Third quarter earnings results have been strong; we think this quarter will likely represent a peak in year over year earnings growth. The fourth quarter will get much harder as we lap numbers that received a boost from hurricane and tax reform related spending.

    This section continues in the Subscriber's Area.

    Midterm Results Point to a New Divide in Politics: Education

    This article from the Wall Street Journal may be of interest to subscribers. Here is a section:

    When Bill Clinton entered the White House a quarter-century ago, the parties evenly divided the top 30 districts. Republicans since then have gained in working-class and rural areas, and among white voters without bachelor’s degrees.

    The result is an America divided in a new way. “The new cultural divide is education,” says Bill McInturff, a Republican pollster.

    Education helps explain some of Tuesday’s results that might seem like outliers in solid-Republican states.

    In South Carolina, voters last sent a Democrat to Congress from the Charleston, S.C., area in 1979. In Georgia, a Democrat raised $30 million last year to compete in an Atlanta-area district—and lost. On Tuesday, the party carried both seats.

    Both those districts—South Carolina’s 1st and Georgia’s 6th—are in the top half among all House districts for educational attainment. Both also have some of the largest shares of college-educated adults in their states.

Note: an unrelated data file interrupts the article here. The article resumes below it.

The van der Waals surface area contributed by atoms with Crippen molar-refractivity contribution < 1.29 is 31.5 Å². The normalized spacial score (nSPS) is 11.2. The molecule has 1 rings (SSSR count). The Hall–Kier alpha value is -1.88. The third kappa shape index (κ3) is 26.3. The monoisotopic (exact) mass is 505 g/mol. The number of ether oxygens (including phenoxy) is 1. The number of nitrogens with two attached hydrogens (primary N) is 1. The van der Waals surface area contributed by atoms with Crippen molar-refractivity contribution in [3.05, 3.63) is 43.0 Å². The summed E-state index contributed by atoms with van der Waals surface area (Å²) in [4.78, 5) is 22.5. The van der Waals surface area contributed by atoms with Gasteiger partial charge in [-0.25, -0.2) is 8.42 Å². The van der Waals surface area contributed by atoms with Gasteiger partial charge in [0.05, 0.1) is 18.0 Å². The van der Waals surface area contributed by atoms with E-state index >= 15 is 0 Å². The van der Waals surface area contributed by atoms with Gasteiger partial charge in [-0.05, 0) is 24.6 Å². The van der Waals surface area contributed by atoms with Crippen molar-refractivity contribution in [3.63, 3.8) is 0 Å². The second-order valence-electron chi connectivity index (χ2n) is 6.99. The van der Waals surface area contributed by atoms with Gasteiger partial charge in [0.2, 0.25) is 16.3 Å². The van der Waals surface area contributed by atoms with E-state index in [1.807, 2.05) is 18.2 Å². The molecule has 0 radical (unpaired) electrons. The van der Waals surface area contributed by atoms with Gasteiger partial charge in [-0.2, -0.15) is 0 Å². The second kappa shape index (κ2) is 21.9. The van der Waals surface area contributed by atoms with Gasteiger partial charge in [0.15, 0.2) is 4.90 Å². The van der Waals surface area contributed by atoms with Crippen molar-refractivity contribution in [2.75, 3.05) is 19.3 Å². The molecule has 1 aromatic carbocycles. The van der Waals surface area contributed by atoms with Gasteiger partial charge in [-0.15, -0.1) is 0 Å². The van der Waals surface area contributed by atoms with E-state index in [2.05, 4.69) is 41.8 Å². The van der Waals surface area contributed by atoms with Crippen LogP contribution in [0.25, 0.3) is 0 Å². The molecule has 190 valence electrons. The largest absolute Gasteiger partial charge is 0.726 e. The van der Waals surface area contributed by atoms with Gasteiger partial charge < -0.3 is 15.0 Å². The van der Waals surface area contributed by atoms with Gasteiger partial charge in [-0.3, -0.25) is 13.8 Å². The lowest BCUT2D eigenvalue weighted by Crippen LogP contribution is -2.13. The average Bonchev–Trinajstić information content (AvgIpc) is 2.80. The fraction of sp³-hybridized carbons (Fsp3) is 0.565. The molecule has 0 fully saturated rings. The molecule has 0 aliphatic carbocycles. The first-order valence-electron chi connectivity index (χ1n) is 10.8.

This section continues in the Subscriber's Area.

    Microsoft President Warns Of '1984' Facial Recognition Future

    This article by Dan Robitzski for Futurism.com may be of interest to subscribers. Here is a section:

    “For the first time, the world is on the threshold of technology that would give a government the ability to follow anyone anywhere, and everyone everywhere. It could know exactly where you are going, where you have been and where you were yesterday as well. And this has profound potential ramifications for even just the fundamental civil liberties on which democratic societies rely. Before we wake up and find that the year 2024 looks like the book ‘1984,’ let’s figure out what kind of world we want to create, and what are the safeguards and what are the limitations of both companies and governments for the use of this technology.”

    This section continues in the Subscriber's Area.

    Pressure Mounts on Theresa May to Abandon Brexit Proposal

    This article by Andrew Atkinson for Bloomberg may be of interest to subscribers. Here is a section:

    Getting any divorce deal through a bitterly divided Parliament was always going to be May’s biggest challenge. But as the various factions who oppose May’s approach step up their warnings, it’s looking even trickier than her whips may have calculated.

    Pro-Brexit Conservative lawmakers joined forces on Sunday with the Northern Irish party that props up May’s minority government. They threatened to reject the deal she’s working on, even if she persuades the Cabinet to approve it in the coming

    “If the government makes the historic mistake of prioritizing placating the EU over establishing an independent and whole U.K., then regrettably we must vote against the deal,” Steve Baker, a former Conservative minister, and Sammy Wilson, Brexit spokesman for the Democratic Unionist Party, wrote in the Sunday Telegraph.

    This section continues in the Subscriber's Area.